Holly Wheeler, an 18-year-old, 2010 graduate of Oakdale High is among a growing number of people joining a club created of unfortunate circumstances.
On Sunday, Dec. 26, 2010, wearing her brand new white jacket she’d received for Christmas, she called her mother, Sonya Poe, to let her know she was on her way. She was at the roundabout near the high school, approaching the crosswalk on West F Street at USA Gasoline and Walgreens.
The time was 8:02 p.m.
The teen and her mother shared care-giving duties for a local elderly citizen and Wheeler took the night shift in addition to working at Gold’s Gym. She was saving money for college and she had aspirations of becoming an EMT, then a paramedic.
Five minutes later, at 8:07 p.m., a 2003 Toyota Camry, driven by a 20-year-old woman, slammed into Wheeler, throwing her body into the air to roll up the windshield and bounce from the top of the car to flop onto the ground.
Wheeler, who only seconds prior had been your average, newly graduated teen, was suddenly fighting for her life — her entire right side shattered so badly in some places, the bone simply disintegrated — and a member of the club filled with people who’ve been mowed down by a passing motorist when they’d been crossing the street.
It’s not a club Wheeler wanted to be a part of, for certain, but as Wheeler is discovering as she begins the slow, arduous journey toward recovery, she wasn’t given a choice in the matter.
Sonya Poe had only just gotten off the phone with her daughter when the phone rang again. The voice on the other end was that of a stranger.
“I was waiting to be relieved by my daughter and the witness called me,” Poe recalled. “I was only two blocks away on California Avenue. The police officer saw me and told me not to go over there but I saw my daughter lying in the road. She was just lying there, not moving. I thought she was dead. The witness said she seen Holly in her bright white jacket and light blue jeans from far. She said she heard the hit of her (Wheeler’s) body even over their music and watched horrified as my daughter hit the hood and windshield.”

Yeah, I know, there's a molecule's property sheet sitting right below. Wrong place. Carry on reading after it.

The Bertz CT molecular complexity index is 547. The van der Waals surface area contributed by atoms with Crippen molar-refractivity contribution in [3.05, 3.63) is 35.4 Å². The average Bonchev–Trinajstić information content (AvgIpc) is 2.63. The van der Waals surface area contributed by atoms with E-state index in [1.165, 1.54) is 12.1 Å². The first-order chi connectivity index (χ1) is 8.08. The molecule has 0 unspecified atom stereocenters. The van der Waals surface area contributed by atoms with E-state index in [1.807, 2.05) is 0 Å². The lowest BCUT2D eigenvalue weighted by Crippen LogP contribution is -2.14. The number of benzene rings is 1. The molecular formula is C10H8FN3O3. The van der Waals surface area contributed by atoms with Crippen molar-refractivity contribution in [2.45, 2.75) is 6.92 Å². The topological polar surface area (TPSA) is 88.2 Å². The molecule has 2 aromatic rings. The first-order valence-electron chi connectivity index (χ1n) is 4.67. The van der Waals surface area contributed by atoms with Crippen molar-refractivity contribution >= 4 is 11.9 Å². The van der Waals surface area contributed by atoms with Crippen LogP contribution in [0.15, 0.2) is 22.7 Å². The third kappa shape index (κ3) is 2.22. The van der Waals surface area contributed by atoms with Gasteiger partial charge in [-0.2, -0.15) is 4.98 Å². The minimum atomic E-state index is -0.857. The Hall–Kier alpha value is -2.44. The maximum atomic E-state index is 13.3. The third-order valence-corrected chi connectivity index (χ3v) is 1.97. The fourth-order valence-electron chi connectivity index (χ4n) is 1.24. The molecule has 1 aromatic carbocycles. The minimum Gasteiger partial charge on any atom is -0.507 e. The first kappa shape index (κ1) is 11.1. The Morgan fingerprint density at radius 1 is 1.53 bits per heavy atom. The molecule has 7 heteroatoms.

Poe’s eyes glaze a little — the retelling is difficult but she holds it together for the sake of her daughter who lies in the temporary hospital bed eating up most of the space in their living room.
“You can’t even imagine what that feels like to see your child hurt like that,” she said.
Wheeler doesn’t remember anything from the point of impact. Although she’d babbled her mother’s number to the witness, she doesn’t remember doing so. Wheeler suffered a broken elbow, a broken L5 vertebrae that cannot be fixed and will simply float in her spine for the rest of her life, a fractured top and lower pelvis, a shattered lower leg, which required a plate and 15 screws to hold together, a partially collapsed lung, and multiple abrasions from skidding across the pavement.
Her pristine white jacket — much like her body — was ripped and covered in blood.
“There’s a lot of floating bones that they can’t put back together,” Poe said.
The driver said she hadn’t seen Wheeler. The street lamp at the corner was out, Poe said, blanketing the road in darkness. Wheeler’s bright white jacket hadn’t been enough to catch the driver’s attention.
“I’m always nervous at certain parts of (the street) where it’s pitch black and people are crossing without crosswalks in dark colors,” Poe said. “People need to focus on their driving especially at night. And the city or state, I’m not sure who, needs to keep up on the street lamps on 108 and 120 to prevent deaths and injuries. This has hurt us physically, financially and emotionally.”
Wheeler was airlifted to Doctor’s Medical Center in Modesto and later transferred to Kaiser Hospital.
She required blood transfusions and multiple surgeries.
Nurses had to make multiple “pie cuts” down Wheeler’s leg to relieve the swelling. As she heals, the scars will remain.
Poe lost the care-giving position when her daughter was injured and although Gold’s Gym said they’d hold Wheeler’s position for when she returned, the financial as well as emotional blow to their family has been catastrophic.
“I’m looking at a year of recovery with bed rest and physical therapy,” Wheeler said, her voice small. “It sucks. If this hadn’t happened I could’ve…” she stops and the tears start. “I could’ve seen my grandma before she died.”
Wheeler had planned to see her grandmother the next day. When Wheeler awoke in the hospital, she discovered her grandmother had already passed. The two were very close and that, above all else, hurts nearly as much as her physical injuries.